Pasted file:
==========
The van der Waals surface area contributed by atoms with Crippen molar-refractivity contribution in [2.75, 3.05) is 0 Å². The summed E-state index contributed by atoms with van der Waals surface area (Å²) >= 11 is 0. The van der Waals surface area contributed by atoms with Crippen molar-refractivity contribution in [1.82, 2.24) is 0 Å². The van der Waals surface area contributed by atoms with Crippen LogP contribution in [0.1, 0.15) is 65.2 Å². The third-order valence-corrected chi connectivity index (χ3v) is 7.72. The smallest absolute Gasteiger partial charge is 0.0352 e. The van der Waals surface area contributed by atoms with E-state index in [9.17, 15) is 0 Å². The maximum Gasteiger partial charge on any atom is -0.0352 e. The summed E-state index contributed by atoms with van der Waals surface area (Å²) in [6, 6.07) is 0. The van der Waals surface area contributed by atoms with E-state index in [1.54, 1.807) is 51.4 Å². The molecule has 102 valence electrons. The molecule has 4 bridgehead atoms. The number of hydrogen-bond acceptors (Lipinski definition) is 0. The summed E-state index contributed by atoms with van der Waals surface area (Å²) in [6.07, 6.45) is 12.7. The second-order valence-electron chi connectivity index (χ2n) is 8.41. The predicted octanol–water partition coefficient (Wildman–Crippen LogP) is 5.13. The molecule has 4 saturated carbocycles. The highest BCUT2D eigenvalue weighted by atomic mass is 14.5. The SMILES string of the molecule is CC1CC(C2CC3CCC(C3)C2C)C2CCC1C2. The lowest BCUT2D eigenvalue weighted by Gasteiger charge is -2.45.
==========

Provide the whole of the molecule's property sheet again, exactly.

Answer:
The van der Waals surface area contributed by atoms with Crippen molar-refractivity contribution in [2.75, 3.05) is 0 Å². The summed E-state index contributed by atoms with van der Waals surface area (Å²) >= 11 is 0. The van der Waals surface area contributed by atoms with Crippen molar-refractivity contribution in [1.82, 2.24) is 0 Å². The van der Waals surface area contributed by atoms with Crippen LogP contribution in [0.1, 0.15) is 65.2 Å². The third-order valence-corrected chi connectivity index (χ3v) is 7.72. The smallest absolute Gasteiger partial charge is 0.0352 e. The van der Waals surface area contributed by atoms with E-state index in [9.17, 15) is 0 Å². The maximum Gasteiger partial charge on any atom is -0.0352 e. The summed E-state index contributed by atoms with van der Waals surface area (Å²) in [6, 6.07) is 0. The van der Waals surface area contributed by atoms with E-state index in [1.54, 1.807) is 51.4 Å². The molecule has 102 valence electrons. The molecule has 4 bridgehead atoms. The number of hydrogen-bond acceptors (Lipinski definition) is 0. The summed E-state index contributed by atoms with van der Waals surface area (Å²) in [6.07, 6.45) is 12.7. The second-order valence-electron chi connectivity index (χ2n) is 8.41. The predicted octanol–water partition coefficient (Wildman–Crippen LogP) is 5.13. The molecule has 4 saturated carbocycles. The highest BCUT2D eigenvalue weighted by atomic mass is 14.5. The SMILES string of the molecule is CC1CC(C2CC3CCC(C3)C2C)C2CCC1C2. The lowest BCUT2D eigenvalue weighted by Gasteiger charge is -2.45.